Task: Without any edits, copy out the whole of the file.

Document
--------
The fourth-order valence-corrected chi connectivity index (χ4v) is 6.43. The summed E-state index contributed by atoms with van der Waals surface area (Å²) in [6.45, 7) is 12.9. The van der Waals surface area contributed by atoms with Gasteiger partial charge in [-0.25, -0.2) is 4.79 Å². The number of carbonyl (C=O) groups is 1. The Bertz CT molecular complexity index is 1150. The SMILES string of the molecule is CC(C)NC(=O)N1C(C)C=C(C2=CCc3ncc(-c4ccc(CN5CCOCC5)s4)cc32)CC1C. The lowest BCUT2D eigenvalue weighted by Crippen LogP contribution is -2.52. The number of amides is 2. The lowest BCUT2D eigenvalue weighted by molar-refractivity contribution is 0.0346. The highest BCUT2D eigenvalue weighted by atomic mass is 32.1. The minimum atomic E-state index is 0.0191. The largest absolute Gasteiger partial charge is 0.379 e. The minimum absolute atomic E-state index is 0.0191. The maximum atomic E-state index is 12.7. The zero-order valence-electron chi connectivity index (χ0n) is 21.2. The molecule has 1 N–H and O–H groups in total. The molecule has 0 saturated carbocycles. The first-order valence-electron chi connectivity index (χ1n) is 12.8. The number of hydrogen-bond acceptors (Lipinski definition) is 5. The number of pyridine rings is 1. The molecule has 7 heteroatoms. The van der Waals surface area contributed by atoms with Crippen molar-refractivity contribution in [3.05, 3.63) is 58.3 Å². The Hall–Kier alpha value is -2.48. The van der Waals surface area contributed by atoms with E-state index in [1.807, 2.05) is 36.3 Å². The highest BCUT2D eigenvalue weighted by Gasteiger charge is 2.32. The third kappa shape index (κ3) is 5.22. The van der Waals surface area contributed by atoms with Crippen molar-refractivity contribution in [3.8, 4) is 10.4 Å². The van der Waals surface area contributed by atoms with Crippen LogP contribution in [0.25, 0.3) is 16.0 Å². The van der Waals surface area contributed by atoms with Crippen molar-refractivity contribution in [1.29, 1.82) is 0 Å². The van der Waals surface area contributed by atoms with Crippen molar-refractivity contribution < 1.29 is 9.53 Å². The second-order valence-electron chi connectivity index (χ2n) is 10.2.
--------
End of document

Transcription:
The fourth-order valence-corrected chi connectivity index (χ4v) is 6.43. The summed E-state index contributed by atoms with van der Waals surface area (Å²) in [6.45, 7) is 12.9. The van der Waals surface area contributed by atoms with Gasteiger partial charge in [-0.25, -0.2) is 4.79 Å². The number of carbonyl (C=O) groups is 1. The Bertz CT molecular complexity index is 1150. The SMILES string of the molecule is CC(C)NC(=O)N1C(C)C=C(C2=CCc3ncc(-c4ccc(CN5CCOCC5)s4)cc32)CC1C. The lowest BCUT2D eigenvalue weighted by Crippen LogP contribution is -2.52. The number of amides is 2. The lowest BCUT2D eigenvalue weighted by molar-refractivity contribution is 0.0346. The highest BCUT2D eigenvalue weighted by atomic mass is 32.1. The minimum atomic E-state index is 0.0191. The largest absolute Gasteiger partial charge is 0.379 e. The minimum absolute atomic E-state index is 0.0191. The maximum atomic E-state index is 12.7. The zero-order valence-electron chi connectivity index (χ0n) is 21.2. The molecule has 1 N–H and O–H groups in total. The molecule has 0 saturated carbocycles. The first-order valence-electron chi connectivity index (χ1n) is 12.8. The number of hydrogen-bond acceptors (Lipinski definition) is 5. The number of pyridine rings is 1. The molecule has 7 heteroatoms. The van der Waals surface area contributed by atoms with Crippen molar-refractivity contribution in [3.05, 3.63) is 58.3 Å². The Hall–Kier alpha value is -2.48. The van der Waals surface area contributed by atoms with E-state index in [1.807, 2.05) is 36.3 Å². The highest BCUT2D eigenvalue weighted by Gasteiger charge is 2.32. The third kappa shape index (κ3) is 5.22. The van der Waals surface area contributed by atoms with Crippen molar-refractivity contribution in [3.8, 4) is 10.4 Å². The van der Waals surface area contributed by atoms with Crippen LogP contribution in [0.25, 0.3) is 16.0 Å². The van der Waals surface area contributed by atoms with Crippen molar-refractivity contribution in [1.29, 1.82) is 0 Å². The van der Waals surface area contributed by atoms with Crippen molar-refractivity contribution < 1.29 is 9.53 Å². The second-order valence-electron chi connectivity index (χ2n) is 10.2.